WASHINGTON, D.C. – More than 30 years ago, Congress passed a law that requires federal agencies, institutions and some museums to return Native America human remains or other cultural items back to indigenous descendants and tribes. Members of Congress got an update as to how effective that law has been over the years.
Officials said the Native American Graves Protection and Repatriation Act (NAGPRA) has made a lot of progress returning remains and significant items back to their homes, there is still a lot of work to be done.
“Now over 30 years later, over two-thousand ancestral remains and approximately 2.5 million associated funerary items have been identified but only about 42 percent of ancestral remains and 70 percent of cultural items have been repatriated,” said Sen. Brian Schatz (D- HI).
A spokesperson with the National Parks Service, which helps oversee NAGPRA said more than 117-thousand Native American individuals are still in museums and federal agency collections. According to Senator Lisa Murkowski (R- AK), the Interior Department reports only 21 percent of museums subject to NAGPRA have repatriated all of the Native American human remains.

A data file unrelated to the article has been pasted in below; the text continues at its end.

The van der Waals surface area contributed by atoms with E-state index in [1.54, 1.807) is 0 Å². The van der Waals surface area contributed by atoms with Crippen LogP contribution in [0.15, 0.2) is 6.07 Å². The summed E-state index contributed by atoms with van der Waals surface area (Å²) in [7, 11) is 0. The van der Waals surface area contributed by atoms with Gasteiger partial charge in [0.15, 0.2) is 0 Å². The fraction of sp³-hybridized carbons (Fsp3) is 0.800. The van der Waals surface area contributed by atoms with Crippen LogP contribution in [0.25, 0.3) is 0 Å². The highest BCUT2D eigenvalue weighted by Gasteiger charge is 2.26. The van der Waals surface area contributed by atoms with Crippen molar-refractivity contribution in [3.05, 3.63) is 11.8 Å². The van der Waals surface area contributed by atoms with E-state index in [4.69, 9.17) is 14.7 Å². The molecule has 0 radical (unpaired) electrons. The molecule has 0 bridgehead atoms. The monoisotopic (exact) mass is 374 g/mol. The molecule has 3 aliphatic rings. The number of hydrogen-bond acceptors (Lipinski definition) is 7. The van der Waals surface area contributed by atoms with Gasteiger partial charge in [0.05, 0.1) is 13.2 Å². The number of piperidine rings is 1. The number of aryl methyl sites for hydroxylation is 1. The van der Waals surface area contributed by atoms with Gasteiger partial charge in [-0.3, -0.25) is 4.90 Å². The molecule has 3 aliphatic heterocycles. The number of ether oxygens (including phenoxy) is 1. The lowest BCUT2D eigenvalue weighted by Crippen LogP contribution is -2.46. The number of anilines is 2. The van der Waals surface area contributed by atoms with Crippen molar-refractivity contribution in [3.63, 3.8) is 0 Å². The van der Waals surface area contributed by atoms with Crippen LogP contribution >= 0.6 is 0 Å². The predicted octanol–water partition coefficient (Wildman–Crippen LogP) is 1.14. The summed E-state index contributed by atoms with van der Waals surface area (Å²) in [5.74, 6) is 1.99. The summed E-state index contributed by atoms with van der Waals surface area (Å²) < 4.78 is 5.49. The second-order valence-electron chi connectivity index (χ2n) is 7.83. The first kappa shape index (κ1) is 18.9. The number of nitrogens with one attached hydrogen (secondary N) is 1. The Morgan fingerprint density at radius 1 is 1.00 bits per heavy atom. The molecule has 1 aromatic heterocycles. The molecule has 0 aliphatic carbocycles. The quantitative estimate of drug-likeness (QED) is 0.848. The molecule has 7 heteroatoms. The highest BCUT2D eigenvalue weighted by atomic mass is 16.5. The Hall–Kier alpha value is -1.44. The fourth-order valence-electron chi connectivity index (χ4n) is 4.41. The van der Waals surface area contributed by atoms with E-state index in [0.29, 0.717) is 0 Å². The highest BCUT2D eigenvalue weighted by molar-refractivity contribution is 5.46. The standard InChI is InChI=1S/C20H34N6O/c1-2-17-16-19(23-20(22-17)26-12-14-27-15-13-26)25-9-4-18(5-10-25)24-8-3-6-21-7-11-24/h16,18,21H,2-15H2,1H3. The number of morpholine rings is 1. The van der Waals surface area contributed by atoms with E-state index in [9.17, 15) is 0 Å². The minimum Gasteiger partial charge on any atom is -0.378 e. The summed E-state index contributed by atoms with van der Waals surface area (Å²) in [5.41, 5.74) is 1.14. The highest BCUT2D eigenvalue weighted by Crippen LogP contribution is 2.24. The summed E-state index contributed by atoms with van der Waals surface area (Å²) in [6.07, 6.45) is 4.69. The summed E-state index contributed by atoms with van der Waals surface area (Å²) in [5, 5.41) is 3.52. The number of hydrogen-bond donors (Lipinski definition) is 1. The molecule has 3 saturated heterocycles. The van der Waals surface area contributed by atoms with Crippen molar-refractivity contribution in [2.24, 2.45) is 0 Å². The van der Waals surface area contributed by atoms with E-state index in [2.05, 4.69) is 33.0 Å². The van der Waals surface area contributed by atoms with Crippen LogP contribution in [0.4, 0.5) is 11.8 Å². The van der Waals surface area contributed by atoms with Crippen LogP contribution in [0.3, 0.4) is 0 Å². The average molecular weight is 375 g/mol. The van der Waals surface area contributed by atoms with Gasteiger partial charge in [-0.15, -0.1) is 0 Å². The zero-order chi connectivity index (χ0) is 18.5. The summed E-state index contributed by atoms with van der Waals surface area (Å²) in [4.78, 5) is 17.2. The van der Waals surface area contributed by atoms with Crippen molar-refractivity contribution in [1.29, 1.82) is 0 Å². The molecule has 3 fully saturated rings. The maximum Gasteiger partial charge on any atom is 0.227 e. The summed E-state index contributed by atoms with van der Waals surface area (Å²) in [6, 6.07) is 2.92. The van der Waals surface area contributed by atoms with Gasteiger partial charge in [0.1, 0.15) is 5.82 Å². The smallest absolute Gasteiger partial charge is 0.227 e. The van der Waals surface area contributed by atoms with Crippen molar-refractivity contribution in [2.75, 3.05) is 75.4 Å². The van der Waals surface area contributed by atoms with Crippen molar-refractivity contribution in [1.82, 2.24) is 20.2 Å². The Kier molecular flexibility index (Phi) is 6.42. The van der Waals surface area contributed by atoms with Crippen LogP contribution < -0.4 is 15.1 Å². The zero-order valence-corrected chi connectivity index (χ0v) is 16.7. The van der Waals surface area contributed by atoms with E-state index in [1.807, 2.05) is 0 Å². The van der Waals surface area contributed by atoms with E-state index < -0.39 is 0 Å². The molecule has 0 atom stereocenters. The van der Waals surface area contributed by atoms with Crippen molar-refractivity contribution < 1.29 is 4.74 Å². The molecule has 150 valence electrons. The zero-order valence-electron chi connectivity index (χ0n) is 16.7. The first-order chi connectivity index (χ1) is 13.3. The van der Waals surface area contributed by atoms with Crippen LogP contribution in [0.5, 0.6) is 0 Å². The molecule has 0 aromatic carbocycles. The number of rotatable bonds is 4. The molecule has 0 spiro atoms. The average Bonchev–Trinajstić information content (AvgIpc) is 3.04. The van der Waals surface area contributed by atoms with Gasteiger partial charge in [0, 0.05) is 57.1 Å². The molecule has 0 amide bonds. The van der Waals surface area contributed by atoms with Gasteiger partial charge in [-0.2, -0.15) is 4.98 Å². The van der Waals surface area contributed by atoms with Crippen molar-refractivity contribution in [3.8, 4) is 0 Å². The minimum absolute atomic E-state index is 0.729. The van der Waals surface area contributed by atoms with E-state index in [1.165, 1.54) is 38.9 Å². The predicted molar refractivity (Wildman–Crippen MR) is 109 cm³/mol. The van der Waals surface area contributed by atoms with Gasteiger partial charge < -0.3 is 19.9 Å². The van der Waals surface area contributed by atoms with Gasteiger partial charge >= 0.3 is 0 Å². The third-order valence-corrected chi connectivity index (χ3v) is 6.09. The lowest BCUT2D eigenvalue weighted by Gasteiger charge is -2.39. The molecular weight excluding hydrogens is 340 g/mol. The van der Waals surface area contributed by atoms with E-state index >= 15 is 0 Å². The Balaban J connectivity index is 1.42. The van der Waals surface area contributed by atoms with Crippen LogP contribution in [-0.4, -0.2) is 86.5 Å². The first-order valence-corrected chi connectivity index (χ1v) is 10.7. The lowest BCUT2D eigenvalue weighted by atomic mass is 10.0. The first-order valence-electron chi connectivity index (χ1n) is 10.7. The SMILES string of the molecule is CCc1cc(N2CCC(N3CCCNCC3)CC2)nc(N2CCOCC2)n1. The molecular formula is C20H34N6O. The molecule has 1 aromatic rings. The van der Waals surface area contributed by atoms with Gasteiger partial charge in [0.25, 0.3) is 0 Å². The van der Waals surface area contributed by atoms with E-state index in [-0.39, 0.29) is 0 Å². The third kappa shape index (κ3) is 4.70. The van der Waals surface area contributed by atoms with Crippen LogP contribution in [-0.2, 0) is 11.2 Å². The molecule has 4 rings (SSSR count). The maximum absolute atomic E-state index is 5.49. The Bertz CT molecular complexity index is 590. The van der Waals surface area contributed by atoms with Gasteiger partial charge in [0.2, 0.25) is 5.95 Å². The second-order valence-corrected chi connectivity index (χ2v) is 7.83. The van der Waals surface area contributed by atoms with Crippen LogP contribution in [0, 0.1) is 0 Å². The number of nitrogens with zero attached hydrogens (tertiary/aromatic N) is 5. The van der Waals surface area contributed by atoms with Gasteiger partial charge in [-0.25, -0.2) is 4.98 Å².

The NPS said they’re aware that some collections subject to NAGPRA remain unreported in museums and other institutions.
“Many federal agencies are trying to locate extensive collections in non-federal repositories and museums are continuing to discover unknown or unreported collections that are subject to NAGPRA that should be returned to their original caretakers,” said Joy Beasley with the NPS.
This has been an important issue for Native American communities and it’s gained international attention recently following the remains of indigenous children found buried at an indigenous boarding school in Canada.
Members on both sides of the aisle seemed eager to find solutions to continue supporting NAGPRA’s efforts with this mission. If any person, institution or museum fails to comply with this law, they could face up to five years in prison or pay hefty fines.